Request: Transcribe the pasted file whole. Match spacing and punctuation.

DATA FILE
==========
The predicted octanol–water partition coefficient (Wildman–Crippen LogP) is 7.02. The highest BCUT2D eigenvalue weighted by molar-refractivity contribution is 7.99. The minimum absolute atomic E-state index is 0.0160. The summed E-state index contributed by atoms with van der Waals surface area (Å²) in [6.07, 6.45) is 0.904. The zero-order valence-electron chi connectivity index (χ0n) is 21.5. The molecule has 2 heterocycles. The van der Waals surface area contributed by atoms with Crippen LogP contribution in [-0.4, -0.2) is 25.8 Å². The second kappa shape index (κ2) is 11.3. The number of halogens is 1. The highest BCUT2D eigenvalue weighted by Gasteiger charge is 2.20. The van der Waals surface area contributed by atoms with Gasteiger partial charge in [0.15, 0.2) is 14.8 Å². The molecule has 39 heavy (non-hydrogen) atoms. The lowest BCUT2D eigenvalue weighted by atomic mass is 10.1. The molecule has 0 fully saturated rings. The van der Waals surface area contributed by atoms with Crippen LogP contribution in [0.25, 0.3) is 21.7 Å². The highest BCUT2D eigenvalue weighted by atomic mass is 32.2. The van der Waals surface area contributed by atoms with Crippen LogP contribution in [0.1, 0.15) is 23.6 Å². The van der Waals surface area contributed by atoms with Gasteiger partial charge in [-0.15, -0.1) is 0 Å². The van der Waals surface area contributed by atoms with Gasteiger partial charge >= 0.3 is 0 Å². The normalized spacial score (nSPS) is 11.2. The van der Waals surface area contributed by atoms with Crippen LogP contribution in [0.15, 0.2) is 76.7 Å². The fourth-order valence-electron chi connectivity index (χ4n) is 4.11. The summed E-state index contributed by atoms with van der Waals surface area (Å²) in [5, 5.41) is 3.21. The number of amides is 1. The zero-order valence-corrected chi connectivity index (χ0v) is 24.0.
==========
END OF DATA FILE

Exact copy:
The predicted octanol–water partition coefficient (Wildman–Crippen LogP) is 7.02. The highest BCUT2D eigenvalue weighted by molar-refractivity contribution is 7.99. The minimum absolute atomic E-state index is 0.0160. The summed E-state index contributed by atoms with van der Waals surface area (Å²) in [6.07, 6.45) is 0.904. The zero-order valence-electron chi connectivity index (χ0n) is 21.5. The molecule has 2 heterocycles. The van der Waals surface area contributed by atoms with Crippen LogP contribution in [-0.4, -0.2) is 25.8 Å². The second kappa shape index (κ2) is 11.3. The number of halogens is 1. The highest BCUT2D eigenvalue weighted by Gasteiger charge is 2.20. The van der Waals surface area contributed by atoms with Gasteiger partial charge in [0.15, 0.2) is 14.8 Å². The molecule has 39 heavy (non-hydrogen) atoms. The lowest BCUT2D eigenvalue weighted by atomic mass is 10.1. The molecule has 0 fully saturated rings. The van der Waals surface area contributed by atoms with Crippen LogP contribution in [0.25, 0.3) is 21.7 Å². The highest BCUT2D eigenvalue weighted by atomic mass is 32.2. The van der Waals surface area contributed by atoms with Crippen LogP contribution in [0.1, 0.15) is 23.6 Å². The van der Waals surface area contributed by atoms with Gasteiger partial charge in [-0.15, -0.1) is 0 Å². The van der Waals surface area contributed by atoms with Gasteiger partial charge >= 0.3 is 0 Å². The normalized spacial score (nSPS) is 11.2. The van der Waals surface area contributed by atoms with Crippen LogP contribution in [0.15, 0.2) is 76.7 Å². The fourth-order valence-electron chi connectivity index (χ4n) is 4.11. The summed E-state index contributed by atoms with van der Waals surface area (Å²) in [5, 5.41) is 3.21. The number of amides is 1. The zero-order valence-corrected chi connectivity index (χ0v) is 24.0.